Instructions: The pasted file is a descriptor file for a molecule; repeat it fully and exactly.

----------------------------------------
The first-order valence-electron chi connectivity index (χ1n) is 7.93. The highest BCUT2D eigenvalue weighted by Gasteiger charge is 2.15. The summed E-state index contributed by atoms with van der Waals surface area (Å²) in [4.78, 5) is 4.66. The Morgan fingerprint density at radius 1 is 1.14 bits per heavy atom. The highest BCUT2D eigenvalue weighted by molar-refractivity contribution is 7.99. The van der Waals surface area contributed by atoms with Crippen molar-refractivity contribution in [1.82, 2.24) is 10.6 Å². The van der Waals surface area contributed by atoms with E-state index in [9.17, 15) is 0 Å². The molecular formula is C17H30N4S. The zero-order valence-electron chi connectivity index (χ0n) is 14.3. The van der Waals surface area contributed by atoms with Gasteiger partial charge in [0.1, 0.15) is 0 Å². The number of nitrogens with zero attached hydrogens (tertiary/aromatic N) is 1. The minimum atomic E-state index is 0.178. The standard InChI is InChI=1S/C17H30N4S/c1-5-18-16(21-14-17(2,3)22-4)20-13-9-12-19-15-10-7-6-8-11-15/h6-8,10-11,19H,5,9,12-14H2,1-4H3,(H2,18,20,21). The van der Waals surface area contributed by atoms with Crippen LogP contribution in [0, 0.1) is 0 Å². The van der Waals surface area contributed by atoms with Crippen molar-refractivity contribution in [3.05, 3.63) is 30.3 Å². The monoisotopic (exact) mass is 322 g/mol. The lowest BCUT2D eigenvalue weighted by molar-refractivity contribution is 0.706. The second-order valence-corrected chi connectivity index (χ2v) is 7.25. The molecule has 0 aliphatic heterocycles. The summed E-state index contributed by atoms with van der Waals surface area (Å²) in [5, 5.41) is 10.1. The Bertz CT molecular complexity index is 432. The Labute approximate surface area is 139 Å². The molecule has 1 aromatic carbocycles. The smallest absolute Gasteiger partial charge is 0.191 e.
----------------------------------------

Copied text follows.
The first-order valence-electron chi connectivity index (χ1n) is 7.93. The highest BCUT2D eigenvalue weighted by Gasteiger charge is 2.15. The summed E-state index contributed by atoms with van der Waals surface area (Å²) in [4.78, 5) is 4.66. The Morgan fingerprint density at radius 1 is 1.14 bits per heavy atom. The highest BCUT2D eigenvalue weighted by molar-refractivity contribution is 7.99. The van der Waals surface area contributed by atoms with Crippen molar-refractivity contribution in [1.82, 2.24) is 10.6 Å². The van der Waals surface area contributed by atoms with E-state index in [9.17, 15) is 0 Å². The molecular formula is C17H30N4S. The zero-order valence-electron chi connectivity index (χ0n) is 14.3. The van der Waals surface area contributed by atoms with Gasteiger partial charge in [0.1, 0.15) is 0 Å². The number of nitrogens with zero attached hydrogens (tertiary/aromatic N) is 1. The minimum atomic E-state index is 0.178. The standard InChI is InChI=1S/C17H30N4S/c1-5-18-16(21-14-17(2,3)22-4)20-13-9-12-19-15-10-7-6-8-11-15/h6-8,10-11,19H,5,9,12-14H2,1-4H3,(H2,18,20,21). The van der Waals surface area contributed by atoms with Crippen LogP contribution in [0, 0.1) is 0 Å². The van der Waals surface area contributed by atoms with Crippen molar-refractivity contribution in [3.05, 3.63) is 30.3 Å². The monoisotopic (exact) mass is 322 g/mol. The lowest BCUT2D eigenvalue weighted by molar-refractivity contribution is 0.706. The second-order valence-corrected chi connectivity index (χ2v) is 7.25. The molecule has 0 aliphatic heterocycles. The summed E-state index contributed by atoms with van der Waals surface area (Å²) in [5, 5.41) is 10.1. The Bertz CT molecular complexity index is 432. The Labute approximate surface area is 139 Å². The molecule has 1 aromatic carbocycles. The smallest absolute Gasteiger partial charge is 0.191 e.